We're getting closer: this is the part of Picture Gorge where Rock Creek flows in from the west to join the John Day River flowing north toward Sheep Rock.
This is the view of Sheep Rock from the Thomas Condon Paleontology and Visitor Center (Google Maps location). The dark, capping layers are flows of the Picture Gorge Basalt (16 Ma); the central brownish layer is the Picture Gorge Ignimbrite (28.7 Ma). The upper buff to pinkish layers are ashy claystones of the Kimberly Formation (25 to 28 Ma). The lower greenish sediments are ashy claystones of the Turtle Cove Formation (28 to 33 Ma); the green Turtle Cove sediments lie mostly below the Picture Gorge Ignimbrite but also form a thin band above it. The entire section below the capping basalt is part of the John Day Group.
A matching photo with some explanations from the Visitor Center (click to enlarge).
Zooming in on the Picture Gorge Ignimbrite and the greenish layers below, we can see a fault offsetting the units. The thin white cliffy unit in the middle of the lower section is the Blue Basin Tuff (28.9 Ma). This tuff layer, along with a couple other tuffs and many other sub-units used for correlating different fossil beds, can be see below (click to enlarge). Read more about the stratigraphy and regional geology here. My blathering doesn't really do it justice!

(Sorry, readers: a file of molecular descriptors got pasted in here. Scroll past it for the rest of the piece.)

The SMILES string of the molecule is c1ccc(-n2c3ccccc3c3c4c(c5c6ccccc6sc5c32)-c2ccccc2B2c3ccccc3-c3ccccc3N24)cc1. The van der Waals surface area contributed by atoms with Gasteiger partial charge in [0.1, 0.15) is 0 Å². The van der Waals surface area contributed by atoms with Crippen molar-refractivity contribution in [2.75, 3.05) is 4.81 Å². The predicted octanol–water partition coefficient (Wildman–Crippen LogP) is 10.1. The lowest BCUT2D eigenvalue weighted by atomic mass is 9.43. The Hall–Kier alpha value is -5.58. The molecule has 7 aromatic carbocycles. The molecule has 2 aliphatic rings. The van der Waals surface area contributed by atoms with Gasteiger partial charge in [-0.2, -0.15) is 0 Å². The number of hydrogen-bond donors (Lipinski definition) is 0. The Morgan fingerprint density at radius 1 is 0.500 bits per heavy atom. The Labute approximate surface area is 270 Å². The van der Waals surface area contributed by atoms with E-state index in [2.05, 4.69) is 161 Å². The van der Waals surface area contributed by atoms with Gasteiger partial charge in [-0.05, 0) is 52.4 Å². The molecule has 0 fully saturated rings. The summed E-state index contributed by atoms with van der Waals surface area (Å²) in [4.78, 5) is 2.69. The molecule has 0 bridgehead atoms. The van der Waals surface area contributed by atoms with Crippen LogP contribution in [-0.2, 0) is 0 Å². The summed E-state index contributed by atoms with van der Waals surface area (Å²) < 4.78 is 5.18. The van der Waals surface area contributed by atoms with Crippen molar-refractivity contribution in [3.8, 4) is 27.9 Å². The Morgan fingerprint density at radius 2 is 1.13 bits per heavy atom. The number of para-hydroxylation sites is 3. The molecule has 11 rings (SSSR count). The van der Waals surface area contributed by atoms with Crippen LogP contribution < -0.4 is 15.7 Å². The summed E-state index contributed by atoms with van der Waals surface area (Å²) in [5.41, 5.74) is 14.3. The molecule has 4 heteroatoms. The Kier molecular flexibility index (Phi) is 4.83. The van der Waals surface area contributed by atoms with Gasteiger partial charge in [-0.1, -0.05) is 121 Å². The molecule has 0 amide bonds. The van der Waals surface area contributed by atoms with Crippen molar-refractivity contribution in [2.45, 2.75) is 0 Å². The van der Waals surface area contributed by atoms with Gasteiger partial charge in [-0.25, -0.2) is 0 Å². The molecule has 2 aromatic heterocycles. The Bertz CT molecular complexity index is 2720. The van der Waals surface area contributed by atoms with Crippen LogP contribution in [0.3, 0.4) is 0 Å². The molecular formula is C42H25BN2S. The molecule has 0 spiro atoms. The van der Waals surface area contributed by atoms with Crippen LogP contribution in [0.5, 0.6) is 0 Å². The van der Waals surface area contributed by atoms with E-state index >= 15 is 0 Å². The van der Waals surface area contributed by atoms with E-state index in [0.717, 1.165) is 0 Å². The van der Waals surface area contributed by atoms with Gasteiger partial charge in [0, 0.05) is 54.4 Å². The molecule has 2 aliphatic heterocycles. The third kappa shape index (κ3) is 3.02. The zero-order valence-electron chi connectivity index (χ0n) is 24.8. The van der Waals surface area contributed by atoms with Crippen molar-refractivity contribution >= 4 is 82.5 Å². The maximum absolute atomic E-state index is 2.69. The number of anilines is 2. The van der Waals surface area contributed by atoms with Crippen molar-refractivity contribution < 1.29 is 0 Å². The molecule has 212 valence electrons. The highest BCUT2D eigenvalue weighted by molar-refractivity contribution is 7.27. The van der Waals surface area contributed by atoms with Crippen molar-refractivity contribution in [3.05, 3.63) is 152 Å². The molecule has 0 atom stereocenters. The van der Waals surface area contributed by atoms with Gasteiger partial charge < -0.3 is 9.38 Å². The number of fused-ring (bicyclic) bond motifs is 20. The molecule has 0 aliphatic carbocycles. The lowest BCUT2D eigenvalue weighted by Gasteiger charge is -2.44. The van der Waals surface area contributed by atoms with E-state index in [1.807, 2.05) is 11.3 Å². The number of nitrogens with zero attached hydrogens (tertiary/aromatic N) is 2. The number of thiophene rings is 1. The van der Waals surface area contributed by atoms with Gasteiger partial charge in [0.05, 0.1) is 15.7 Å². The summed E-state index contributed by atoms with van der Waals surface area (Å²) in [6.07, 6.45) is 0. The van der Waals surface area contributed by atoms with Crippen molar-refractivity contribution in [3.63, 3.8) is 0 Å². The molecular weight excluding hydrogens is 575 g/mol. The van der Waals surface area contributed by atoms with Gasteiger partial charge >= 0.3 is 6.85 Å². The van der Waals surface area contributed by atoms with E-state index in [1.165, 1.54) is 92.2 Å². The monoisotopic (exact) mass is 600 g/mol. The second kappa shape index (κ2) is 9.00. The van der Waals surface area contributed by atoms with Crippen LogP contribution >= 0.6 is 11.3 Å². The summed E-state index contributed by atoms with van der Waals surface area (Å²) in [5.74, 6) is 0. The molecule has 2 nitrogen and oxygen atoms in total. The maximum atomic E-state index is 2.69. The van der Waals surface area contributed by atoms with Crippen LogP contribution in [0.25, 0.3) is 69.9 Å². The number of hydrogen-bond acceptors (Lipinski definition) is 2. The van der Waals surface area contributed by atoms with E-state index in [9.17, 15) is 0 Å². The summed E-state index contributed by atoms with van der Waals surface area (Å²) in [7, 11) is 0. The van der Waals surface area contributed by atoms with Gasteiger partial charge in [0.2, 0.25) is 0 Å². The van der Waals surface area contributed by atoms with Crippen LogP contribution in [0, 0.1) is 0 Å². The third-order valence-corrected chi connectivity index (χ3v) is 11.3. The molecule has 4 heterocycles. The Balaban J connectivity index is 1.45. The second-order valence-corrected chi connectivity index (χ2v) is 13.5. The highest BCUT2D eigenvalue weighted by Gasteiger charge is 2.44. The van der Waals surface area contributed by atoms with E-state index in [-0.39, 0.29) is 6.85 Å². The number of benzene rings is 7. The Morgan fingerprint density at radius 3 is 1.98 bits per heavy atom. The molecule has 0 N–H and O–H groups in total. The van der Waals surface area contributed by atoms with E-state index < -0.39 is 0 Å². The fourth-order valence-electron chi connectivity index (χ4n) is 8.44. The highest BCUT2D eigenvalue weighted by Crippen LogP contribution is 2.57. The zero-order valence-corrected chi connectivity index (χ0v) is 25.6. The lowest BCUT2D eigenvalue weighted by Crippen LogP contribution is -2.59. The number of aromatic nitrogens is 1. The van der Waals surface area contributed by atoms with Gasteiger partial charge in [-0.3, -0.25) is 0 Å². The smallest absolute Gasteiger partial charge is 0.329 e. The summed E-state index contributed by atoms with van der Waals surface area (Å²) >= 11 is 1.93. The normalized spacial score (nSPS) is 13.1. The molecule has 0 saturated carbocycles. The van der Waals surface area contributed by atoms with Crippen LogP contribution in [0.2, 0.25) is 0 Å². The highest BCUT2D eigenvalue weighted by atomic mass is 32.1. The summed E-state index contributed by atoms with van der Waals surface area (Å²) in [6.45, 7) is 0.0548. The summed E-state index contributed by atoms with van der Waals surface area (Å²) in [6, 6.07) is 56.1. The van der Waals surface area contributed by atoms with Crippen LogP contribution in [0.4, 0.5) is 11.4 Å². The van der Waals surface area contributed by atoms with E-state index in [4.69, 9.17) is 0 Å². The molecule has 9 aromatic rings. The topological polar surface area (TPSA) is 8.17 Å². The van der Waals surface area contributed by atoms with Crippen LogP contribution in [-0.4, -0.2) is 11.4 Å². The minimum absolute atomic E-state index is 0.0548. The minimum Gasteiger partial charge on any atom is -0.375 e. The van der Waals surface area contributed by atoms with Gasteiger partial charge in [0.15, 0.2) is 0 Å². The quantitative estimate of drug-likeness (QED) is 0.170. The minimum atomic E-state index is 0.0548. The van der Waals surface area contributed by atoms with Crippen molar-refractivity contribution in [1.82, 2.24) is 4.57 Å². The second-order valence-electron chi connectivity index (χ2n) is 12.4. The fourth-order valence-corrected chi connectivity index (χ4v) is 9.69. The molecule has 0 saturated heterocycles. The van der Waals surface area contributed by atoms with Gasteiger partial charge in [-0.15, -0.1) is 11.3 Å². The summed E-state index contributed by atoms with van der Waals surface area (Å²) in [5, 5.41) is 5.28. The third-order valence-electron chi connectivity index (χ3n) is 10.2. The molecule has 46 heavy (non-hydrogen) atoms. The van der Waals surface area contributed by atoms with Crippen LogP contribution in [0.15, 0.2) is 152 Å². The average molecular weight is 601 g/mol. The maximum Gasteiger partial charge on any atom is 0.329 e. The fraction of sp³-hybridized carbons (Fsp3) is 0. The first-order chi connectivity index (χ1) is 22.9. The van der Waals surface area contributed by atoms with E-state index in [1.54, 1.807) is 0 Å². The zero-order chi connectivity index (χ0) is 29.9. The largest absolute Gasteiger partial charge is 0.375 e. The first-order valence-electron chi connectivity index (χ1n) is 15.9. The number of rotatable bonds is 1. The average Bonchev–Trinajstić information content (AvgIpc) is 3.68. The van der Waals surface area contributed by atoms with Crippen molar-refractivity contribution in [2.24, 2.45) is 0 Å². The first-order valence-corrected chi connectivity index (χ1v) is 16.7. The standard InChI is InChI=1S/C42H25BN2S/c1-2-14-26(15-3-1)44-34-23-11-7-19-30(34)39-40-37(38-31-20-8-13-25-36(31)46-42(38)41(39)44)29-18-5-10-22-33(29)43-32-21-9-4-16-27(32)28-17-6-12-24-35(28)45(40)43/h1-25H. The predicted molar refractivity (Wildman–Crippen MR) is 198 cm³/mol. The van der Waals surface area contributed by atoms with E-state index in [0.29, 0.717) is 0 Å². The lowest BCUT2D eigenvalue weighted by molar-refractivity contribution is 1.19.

The ranger giving an overview of the geology preferred not to use the word fault for the planar-looking structure seen offsetting the units in the previous four photos — and it's called a "minor fault" in displays inside — instead calling it a "crack." I think this was to emphasize that the structure is an old, inactive fault that people shouldn't be afraid of, rather than an "earthquake fault" about to go off at any moment, but possibly he meant it was a growth fault that didn't extend upward through the entire section.
Also, he apparently had to explain constantly that there aren't any dinosaurs at the museum because the fossils are from the Age of Mammals. I guess some people come expecting or hoping to see dinosaurs, but the sediments and tuffs post-date the KT boundary and dinosaurs by about 20 to 60 million years.
It was very hot when we were at John Day Fossil Beds in late July — go early in the morning if it's summer, or wait until fall!
So, we left without taking any planned hikes: the road had been long and we still had miles to go — and it was cooler in the Prius. We could follow some of the formations westward toward Redmond, but we finally lost track of whether we were seeing the Rattlesnake Tuff or the same basalts.
After settling in at a nice but inexpensive motel in Redmond, we met some Alaskans and joined them for dinner and ale at the Red Dog Depot.
I can't really say what kind of IPA was favored, because they changed the available beers almost daily. One was less hoppy than the other; both were less hoppy than the WFO IPA at Barley Brown's in Baker City. The 20" Brown was enjoyed by non-IPA drinkers.
View Baker City, OR to Redmond, OR in a larger map
Trip report to be continued... (although I will skip a couple non-travel days).